Monkeypox is a virus that can cause a rash, lesions or blisters. Before developing a rash, there is normally a period of fever, muscle aches and pains, and fatigue. Both animals and humans can contract the monkeypox virus, and it is spread by prolonged, close contact.
Prior to 2022, most cases of monkeypox were located in central and western Africa, and cases outside of these areas were very rare.
There were currently 957 cases of monkeypox in Canada as of August 10th, 2022
For a more up-to-date count of reported monkeypox cases, we recommend you check out the Canadian government's official website.
Symptoms will often show after about 6-13 days of exposure but can take up to 21 days to appear.
These symptoms can include:
- Fever and chills
- Swollen lymph nodes
- Muscle aches and pains
- Rash or what appear to be blisters in your mouth, palms of the hands, soles of the feet, facial, genital area and/or in and around your butt
These symptoms can last from 2 to 4 weeks and will resolve on their own over time.
Monkeypox lesions can be flat or slightly raised and filled with clear or yellow fluid. They often will crust, dry up and fall off. Some people have very few lesions, while others may have thousands.
The monkeypox rash is typically located on the face, palms of the hands and soles of the feet. The recent outbreak of cases in Europe and North America has included cases with lesions limited to the mouth, eyes and/or genital area.
While severe cases can occur, this is very rare.
Recent fatality rates have been around 1-5%, and the strain detected in Europe and North America in 2022 is milder, with no deaths recorded (as of June 10, 2022).
It is important to remember that anyone can contract the monkeypox virus, regardless of their gender, sexuality or sexual behaviour.
However, there are a number of factors that can increase risk:
- multiple sexual partners
- living in the same household as a person who has monkeypox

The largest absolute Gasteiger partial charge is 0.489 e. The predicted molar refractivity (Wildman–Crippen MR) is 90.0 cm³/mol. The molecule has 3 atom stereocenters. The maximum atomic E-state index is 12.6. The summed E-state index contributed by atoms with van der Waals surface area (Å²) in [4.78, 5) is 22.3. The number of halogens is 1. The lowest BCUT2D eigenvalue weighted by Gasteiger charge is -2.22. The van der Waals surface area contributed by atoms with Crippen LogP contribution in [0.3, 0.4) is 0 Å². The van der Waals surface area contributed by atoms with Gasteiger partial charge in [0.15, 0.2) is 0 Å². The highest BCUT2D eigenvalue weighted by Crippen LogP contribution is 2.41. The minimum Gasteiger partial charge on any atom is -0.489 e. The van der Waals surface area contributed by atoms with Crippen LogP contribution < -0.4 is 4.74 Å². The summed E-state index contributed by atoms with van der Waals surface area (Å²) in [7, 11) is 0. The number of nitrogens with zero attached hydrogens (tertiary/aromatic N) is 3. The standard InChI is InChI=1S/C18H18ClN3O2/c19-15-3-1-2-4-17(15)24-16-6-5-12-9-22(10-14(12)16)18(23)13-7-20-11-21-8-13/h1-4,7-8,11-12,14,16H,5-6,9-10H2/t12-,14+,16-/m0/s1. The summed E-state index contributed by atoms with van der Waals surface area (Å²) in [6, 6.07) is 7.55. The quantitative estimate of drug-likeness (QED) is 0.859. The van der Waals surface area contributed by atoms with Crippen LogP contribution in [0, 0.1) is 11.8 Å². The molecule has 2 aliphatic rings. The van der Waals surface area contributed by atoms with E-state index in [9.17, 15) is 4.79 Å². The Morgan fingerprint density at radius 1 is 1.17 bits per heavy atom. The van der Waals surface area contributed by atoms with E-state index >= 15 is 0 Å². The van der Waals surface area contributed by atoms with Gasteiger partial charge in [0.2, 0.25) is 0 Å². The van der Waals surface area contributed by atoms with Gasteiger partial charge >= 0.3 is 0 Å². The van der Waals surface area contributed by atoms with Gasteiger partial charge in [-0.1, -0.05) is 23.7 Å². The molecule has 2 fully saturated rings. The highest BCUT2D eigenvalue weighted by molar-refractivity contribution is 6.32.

- providing care for a person who has monkeypox
- being immunocompromised
The monkeypox virus can be transmitted from person to person through contact with an infected person’s:
- body fluids (including respiratory droplets)
- mucosal surfaces (eyes, mouth, throat, rectal area)
- contaminated clothing or linens (bedding and towels)
Currently, we are seeing a number of cases in the gbMSM community. This may be because gbMSM are a social network that have close contact with each other. Another possibility is that gbMSM are more proactive about their health and undergo STI testing on a more frequent basis.
The risk of monkeypox is not limited to gay, bisexual and men who have sex with men (gbMSM). Anyone in close contact with an infectious person is at risk regardless of their sexuality.
The World Health Organization has stated, “One reason we are currently hearing reports of cases of monkeypox from sexual health clinics in communities of men who have sex with men in this outbreak may be because of positive health seeking behaviour in this demographic.”
Monkeypox can resemble the rashes and lesions that are sometimes seen with other sexually transmitted diseases, which is a reason why these cases are being seen at sexual health clinics.
Several testing methods can be used for monkeypox, depending on the stage of the virus.
These tests can include:
- Blood tests
- Swabs of lesion fluid, scab or crusts
- Nasopharyngeal/throat swabs
If you have symptoms, it is suggested that you self-isolate and contact your healthcare provider. Your healthcare provider can guide you on testing and supportive care.
The smallpox vaccine called Imvamune is being used to vaccinate against monkeypox.
Imvamune is at least 85% effective in preventing monkeypox, and its safety has been evaluated in 20 completed clinical trials, where approximately 13,700 vaccines were administered to 7,414 people.
Imvamune is administered subcutaneously (into a fatty part of the body) and is divided into two doses given 28 days apart.
The most common side effects seen with Imvamune include:
- discomfort at the injection site
- muscle pains
The smallpox vaccine is safe to receive if you have received your COVID-19 vaccine.
Vaccine responses to monkeypox are managed by Public Health units.
Please note that there are certain criteria for receiving the vaccine and the Ministry of Health determines these.
The below resources can offer more information on upcoming vaccination sites.
If you are outside of these areas, please check your local public health unit for more information about vaccination efforts.
Looking for additional resources to learn more about monkeypox? We recommend checking out the following resources to stay up to date.
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